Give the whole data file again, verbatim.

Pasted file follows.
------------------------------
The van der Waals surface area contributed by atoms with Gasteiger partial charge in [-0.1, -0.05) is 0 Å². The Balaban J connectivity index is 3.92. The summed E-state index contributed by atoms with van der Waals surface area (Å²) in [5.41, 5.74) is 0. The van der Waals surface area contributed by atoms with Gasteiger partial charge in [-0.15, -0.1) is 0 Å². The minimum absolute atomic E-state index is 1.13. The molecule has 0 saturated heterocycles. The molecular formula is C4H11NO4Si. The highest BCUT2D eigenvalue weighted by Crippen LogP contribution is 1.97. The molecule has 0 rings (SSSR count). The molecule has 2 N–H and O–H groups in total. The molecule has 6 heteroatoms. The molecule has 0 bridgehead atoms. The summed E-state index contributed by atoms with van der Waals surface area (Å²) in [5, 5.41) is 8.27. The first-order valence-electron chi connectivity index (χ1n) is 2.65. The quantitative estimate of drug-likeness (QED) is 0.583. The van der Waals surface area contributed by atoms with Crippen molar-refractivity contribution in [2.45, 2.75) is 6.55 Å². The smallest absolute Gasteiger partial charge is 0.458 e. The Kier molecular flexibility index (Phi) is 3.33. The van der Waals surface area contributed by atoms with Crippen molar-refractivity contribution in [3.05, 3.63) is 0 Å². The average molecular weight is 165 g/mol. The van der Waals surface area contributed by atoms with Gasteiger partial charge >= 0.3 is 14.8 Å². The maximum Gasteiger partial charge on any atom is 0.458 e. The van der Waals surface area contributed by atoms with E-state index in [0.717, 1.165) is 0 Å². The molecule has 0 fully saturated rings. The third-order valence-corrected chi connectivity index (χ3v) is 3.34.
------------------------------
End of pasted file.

The van der Waals surface area contributed by atoms with Gasteiger partial charge in [-0.1, -0.05) is 0 Å². The Balaban J connectivity index is 3.92. The summed E-state index contributed by atoms with van der Waals surface area (Å²) in [5.41, 5.74) is 0. The van der Waals surface area contributed by atoms with Gasteiger partial charge in [-0.15, -0.1) is 0 Å². The minimum absolute atomic E-state index is 1.13. The molecule has 0 saturated heterocycles. The molecular formula is C4H11NO4Si. The highest BCUT2D eigenvalue weighted by Crippen LogP contribution is 1.97. The molecule has 0 rings (SSSR count). The molecule has 2 N–H and O–H groups in total. The molecule has 6 heteroatoms. The molecule has 0 bridgehead atoms. The summed E-state index contributed by atoms with van der Waals surface area (Å²) in [5, 5.41) is 8.27. The first-order valence-electron chi connectivity index (χ1n) is 2.65. The quantitative estimate of drug-likeness (QED) is 0.583. The van der Waals surface area contributed by atoms with Crippen molar-refractivity contribution in [2.45, 2.75) is 6.55 Å². The smallest absolute Gasteiger partial charge is 0.458 e. The Kier molecular flexibility index (Phi) is 3.33. The van der Waals surface area contributed by atoms with Crippen molar-refractivity contribution in [3.05, 3.63) is 0 Å². The average molecular weight is 165 g/mol. The van der Waals surface area contributed by atoms with Gasteiger partial charge >= 0.3 is 14.8 Å². The maximum Gasteiger partial charge on any atom is 0.458 e. The van der Waals surface area contributed by atoms with E-state index in [0.717, 1.165) is 0 Å². The molecule has 0 fully saturated rings. The third-order valence-corrected chi connectivity index (χ3v) is 3.34.